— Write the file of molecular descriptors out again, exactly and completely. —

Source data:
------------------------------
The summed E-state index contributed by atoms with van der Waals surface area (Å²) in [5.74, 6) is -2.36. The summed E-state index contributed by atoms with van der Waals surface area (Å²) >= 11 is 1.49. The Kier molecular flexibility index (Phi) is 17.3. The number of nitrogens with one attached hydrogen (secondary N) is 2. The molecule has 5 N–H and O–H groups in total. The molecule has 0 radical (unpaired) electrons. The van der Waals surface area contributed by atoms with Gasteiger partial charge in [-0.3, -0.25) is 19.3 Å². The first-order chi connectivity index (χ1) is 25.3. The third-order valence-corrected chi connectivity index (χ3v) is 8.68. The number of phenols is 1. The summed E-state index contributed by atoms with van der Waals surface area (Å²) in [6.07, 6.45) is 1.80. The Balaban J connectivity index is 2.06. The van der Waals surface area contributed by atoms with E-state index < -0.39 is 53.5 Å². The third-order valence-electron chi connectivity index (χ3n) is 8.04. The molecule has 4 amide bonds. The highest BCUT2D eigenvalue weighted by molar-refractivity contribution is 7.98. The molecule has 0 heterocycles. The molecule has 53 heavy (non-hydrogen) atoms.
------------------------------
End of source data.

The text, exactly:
The summed E-state index contributed by atoms with van der Waals surface area (Å²) in [5.74, 6) is -2.36. The summed E-state index contributed by atoms with van der Waals surface area (Å²) >= 11 is 1.49. The Kier molecular flexibility index (Phi) is 17.3. The number of nitrogens with one attached hydrogen (secondary N) is 2. The molecule has 5 N–H and O–H groups in total. The molecule has 0 radical (unpaired) electrons. The van der Waals surface area contributed by atoms with Gasteiger partial charge in [-0.3, -0.25) is 19.3 Å². The first-order chi connectivity index (χ1) is 25.3. The third-order valence-corrected chi connectivity index (χ3v) is 8.68. The number of phenols is 1. The summed E-state index contributed by atoms with van der Waals surface area (Å²) in [6.07, 6.45) is 1.80. The Balaban J connectivity index is 2.06. The van der Waals surface area contributed by atoms with E-state index < -0.39 is 53.5 Å². The third-order valence-electron chi connectivity index (χ3n) is 8.04. The molecule has 4 amide bonds. The highest BCUT2D eigenvalue weighted by molar-refractivity contribution is 7.98. The molecule has 0 heterocycles. The molecule has 53 heavy (non-hydrogen) atoms.